13. Oh yeah, I forgot, content suggestions! A question occupying a lot of my needlework thoughts at the moment is: What do you recommend for the best outcome in hand embroidery on handwoven plain-weave wool? (Excuse my gratuitously mentioning wool in mid-August, but I’m visiting the Southern Hemisphere at present and it’s chilly around here! 🙂

    I bought some gorgeous natural-colored yardage from a weaver of my acquaintance, and want to make a vest from it with an embroidered motif on the back. I have figured out that I should probably full/shrink the fabric at least slightly; I don’t think I want to felt it all the way down to boiled-wool consistency and lose the gorgeous texture and drape of the handweave, but it should probably get at least a bit denser. And I definitely think I should back it with a light cotton muslin to embroider on it.

    Then what? Should I be using wool crewel yarns, regular floss, or what? You kindly gave me some tips in response to my June 5 query about using floche for garment embroidery, but that was on lighter-weight cotton or linen. I am just not quite feeling in my mind’s fingers, so to speak, what kind of embroidery thread would work best for this heavier wool fabric.

    I also have a ponder going on about construction. Ideally, I know, I would embroider the fabric in the flat and then cut and piece the garment from it. But this garment is intended partly for what I call “classwear”, i.e., clothes with something interesting happening on the back so that when I turn away from my class to write on the board there’s a visual element to help keep their attention. I’m quite liking the idea of wearing the same vest as a work in progress once a week, on Mondays, say, so at the start of term the students will see a very unfinished-looking design on the back and then more detail and color being added week by week. If I treat the backing muslin as an underlining and then have a “lift-away” separate lining for the garment itself that isn’t attached at the hem, it should be workable. But is it an absolutely terrible idea to periodically un-hoop, press and wear your embroidery project while it’s still a work in progress? I’m afraid that my desire to visually pique the class’s interest does not extend to the point of wearing a vest with an embroidery hoop still fastened to the back of it! 😀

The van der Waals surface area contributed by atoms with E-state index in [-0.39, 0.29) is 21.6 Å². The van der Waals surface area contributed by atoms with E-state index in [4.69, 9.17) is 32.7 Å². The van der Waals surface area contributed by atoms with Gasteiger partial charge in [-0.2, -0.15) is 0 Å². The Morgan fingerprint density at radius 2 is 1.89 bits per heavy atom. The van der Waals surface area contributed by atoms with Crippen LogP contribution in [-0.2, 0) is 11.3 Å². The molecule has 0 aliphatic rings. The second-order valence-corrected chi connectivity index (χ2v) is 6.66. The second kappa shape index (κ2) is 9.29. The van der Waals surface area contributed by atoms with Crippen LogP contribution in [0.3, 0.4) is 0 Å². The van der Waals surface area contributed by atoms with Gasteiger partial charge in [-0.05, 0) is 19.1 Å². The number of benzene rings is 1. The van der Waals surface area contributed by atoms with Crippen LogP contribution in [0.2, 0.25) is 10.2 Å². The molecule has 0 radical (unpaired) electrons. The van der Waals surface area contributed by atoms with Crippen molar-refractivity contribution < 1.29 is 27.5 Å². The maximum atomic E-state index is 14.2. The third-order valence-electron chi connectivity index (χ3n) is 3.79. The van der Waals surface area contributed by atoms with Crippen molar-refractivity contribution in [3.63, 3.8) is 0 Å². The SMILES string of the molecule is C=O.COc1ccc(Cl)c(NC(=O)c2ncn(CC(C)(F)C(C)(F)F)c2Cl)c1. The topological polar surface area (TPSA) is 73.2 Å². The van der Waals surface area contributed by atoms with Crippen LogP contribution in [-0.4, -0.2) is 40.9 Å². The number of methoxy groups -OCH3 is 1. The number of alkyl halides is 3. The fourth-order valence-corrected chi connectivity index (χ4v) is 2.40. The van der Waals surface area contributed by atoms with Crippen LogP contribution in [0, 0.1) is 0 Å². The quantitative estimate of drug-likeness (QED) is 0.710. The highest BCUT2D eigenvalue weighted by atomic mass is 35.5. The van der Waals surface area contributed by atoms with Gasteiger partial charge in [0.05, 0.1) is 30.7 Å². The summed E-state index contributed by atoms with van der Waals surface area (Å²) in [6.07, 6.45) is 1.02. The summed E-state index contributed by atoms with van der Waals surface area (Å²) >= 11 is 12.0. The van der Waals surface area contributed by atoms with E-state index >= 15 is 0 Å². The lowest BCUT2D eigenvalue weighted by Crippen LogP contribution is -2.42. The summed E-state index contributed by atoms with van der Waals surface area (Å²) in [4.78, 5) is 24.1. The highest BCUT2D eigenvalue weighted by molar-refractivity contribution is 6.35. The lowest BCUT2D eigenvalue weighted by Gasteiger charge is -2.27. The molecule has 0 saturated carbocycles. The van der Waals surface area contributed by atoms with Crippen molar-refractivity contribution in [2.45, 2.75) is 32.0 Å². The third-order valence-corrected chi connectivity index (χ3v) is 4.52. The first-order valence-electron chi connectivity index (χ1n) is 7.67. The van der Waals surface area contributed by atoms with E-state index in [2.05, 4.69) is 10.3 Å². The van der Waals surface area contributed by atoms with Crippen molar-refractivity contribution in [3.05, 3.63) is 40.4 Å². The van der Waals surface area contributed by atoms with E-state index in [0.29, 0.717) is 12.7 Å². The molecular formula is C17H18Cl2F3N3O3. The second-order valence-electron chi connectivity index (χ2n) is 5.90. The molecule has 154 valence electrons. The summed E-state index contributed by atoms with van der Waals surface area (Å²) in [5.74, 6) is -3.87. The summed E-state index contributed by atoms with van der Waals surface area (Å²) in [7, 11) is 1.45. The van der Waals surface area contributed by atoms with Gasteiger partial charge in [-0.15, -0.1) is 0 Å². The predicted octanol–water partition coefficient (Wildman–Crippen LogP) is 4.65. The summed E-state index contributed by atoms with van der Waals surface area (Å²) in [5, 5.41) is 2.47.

TL;DR: any posts about tips for embroidering on handwoven fabric, especially woolen weaves, will be super appreciated!!

    1. Oh wow – that sounds like a great embroidery project! I don’t know if I would line the wool before stitching. I’d probably line the garment after stitching, during construction. But I don’t think most wool – especially if you’re going to wash it and let it partially felt – needs a backing fabric, unless it is a really, really fine wool and you’re planning to use dense stitching. I might use crewel yarns on a wool that’s partially felted, but you can use cotton – the cotton floss would provide a contrast in texture, anyway, and sheen. I suppose it depends on the look you’re going for.

      I think with wool – especially something felted – you could construct it and then wear it as a work-in-progress, especially if you left the lining unsewn, say, at the base of the vest. But if you’re working with a lighter fabric, that might be a bit more problematic, just for the sake of drape. If you have a partially felted wool – close to a boiled wool – you might not have to hoop it, and in fact, I think you’d be better off not hooping it. I don’t know how well a felted wool would recover from hooping. I’d definitely have to test that!

      I think it sounds like a fun approach to a project!

  14. I really appreciate the care and energy you put into your blog. It’s so informative, and has so much great information. I really appreciate what you share with us.